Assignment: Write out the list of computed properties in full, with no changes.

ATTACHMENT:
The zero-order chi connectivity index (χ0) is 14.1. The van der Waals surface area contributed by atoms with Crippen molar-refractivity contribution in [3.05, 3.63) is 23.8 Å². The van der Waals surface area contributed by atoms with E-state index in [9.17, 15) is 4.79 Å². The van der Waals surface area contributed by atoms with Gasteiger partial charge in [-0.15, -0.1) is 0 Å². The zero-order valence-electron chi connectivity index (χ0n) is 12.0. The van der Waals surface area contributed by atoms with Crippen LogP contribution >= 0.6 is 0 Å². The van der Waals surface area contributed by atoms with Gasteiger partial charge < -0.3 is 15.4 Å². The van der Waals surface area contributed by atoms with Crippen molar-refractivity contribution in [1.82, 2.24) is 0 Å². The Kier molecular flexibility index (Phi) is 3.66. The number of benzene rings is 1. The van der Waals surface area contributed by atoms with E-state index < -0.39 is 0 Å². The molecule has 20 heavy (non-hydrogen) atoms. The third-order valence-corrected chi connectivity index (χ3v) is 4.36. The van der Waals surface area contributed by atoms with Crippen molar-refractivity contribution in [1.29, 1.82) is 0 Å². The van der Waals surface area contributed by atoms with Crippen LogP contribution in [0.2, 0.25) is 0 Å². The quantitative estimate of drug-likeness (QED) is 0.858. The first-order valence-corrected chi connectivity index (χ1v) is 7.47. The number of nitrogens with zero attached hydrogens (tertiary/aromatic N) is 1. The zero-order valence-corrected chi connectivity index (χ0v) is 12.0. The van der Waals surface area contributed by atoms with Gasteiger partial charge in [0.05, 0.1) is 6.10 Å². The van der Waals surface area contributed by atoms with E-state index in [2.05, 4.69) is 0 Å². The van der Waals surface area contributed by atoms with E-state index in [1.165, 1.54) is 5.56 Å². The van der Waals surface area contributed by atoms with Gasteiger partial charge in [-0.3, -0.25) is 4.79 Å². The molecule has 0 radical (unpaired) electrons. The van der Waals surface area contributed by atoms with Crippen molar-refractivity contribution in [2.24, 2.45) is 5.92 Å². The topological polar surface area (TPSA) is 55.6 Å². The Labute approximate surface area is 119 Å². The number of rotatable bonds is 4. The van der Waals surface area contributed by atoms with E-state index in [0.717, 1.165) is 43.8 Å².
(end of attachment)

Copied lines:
The zero-order chi connectivity index (χ0) is 14.1. The van der Waals surface area contributed by atoms with Crippen molar-refractivity contribution in [3.05, 3.63) is 23.8 Å². The van der Waals surface area contributed by atoms with E-state index in [9.17, 15) is 4.79 Å². The van der Waals surface area contributed by atoms with Gasteiger partial charge in [-0.15, -0.1) is 0 Å². The zero-order valence-electron chi connectivity index (χ0n) is 12.0. The van der Waals surface area contributed by atoms with Crippen LogP contribution >= 0.6 is 0 Å². The van der Waals surface area contributed by atoms with Gasteiger partial charge < -0.3 is 15.4 Å². The van der Waals surface area contributed by atoms with Crippen molar-refractivity contribution in [1.82, 2.24) is 0 Å². The Kier molecular flexibility index (Phi) is 3.66. The number of benzene rings is 1. The van der Waals surface area contributed by atoms with E-state index < -0.39 is 0 Å². The molecule has 20 heavy (non-hydrogen) atoms. The third-order valence-corrected chi connectivity index (χ3v) is 4.36. The van der Waals surface area contributed by atoms with Crippen molar-refractivity contribution in [1.29, 1.82) is 0 Å². The van der Waals surface area contributed by atoms with Crippen LogP contribution in [0.2, 0.25) is 0 Å². The quantitative estimate of drug-likeness (QED) is 0.858. The first-order valence-corrected chi connectivity index (χ1v) is 7.47. The number of nitrogens with zero attached hydrogens (tertiary/aromatic N) is 1. The zero-order valence-corrected chi connectivity index (χ0v) is 12.0. The van der Waals surface area contributed by atoms with Gasteiger partial charge in [0.05, 0.1) is 6.10 Å². The van der Waals surface area contributed by atoms with E-state index in [2.05, 4.69) is 0 Å². The van der Waals surface area contributed by atoms with E-state index in [1.165, 1.54) is 5.56 Å². The van der Waals surface area contributed by atoms with Gasteiger partial charge in [-0.3, -0.25) is 4.79 Å². The molecule has 0 radical (unpaired) electrons. The van der Waals surface area contributed by atoms with Crippen molar-refractivity contribution in [2.24, 2.45) is 5.92 Å². The topological polar surface area (TPSA) is 55.6 Å². The Labute approximate surface area is 119 Å². The number of rotatable bonds is 4. The van der Waals surface area contributed by atoms with E-state index in [0.717, 1.165) is 43.8 Å².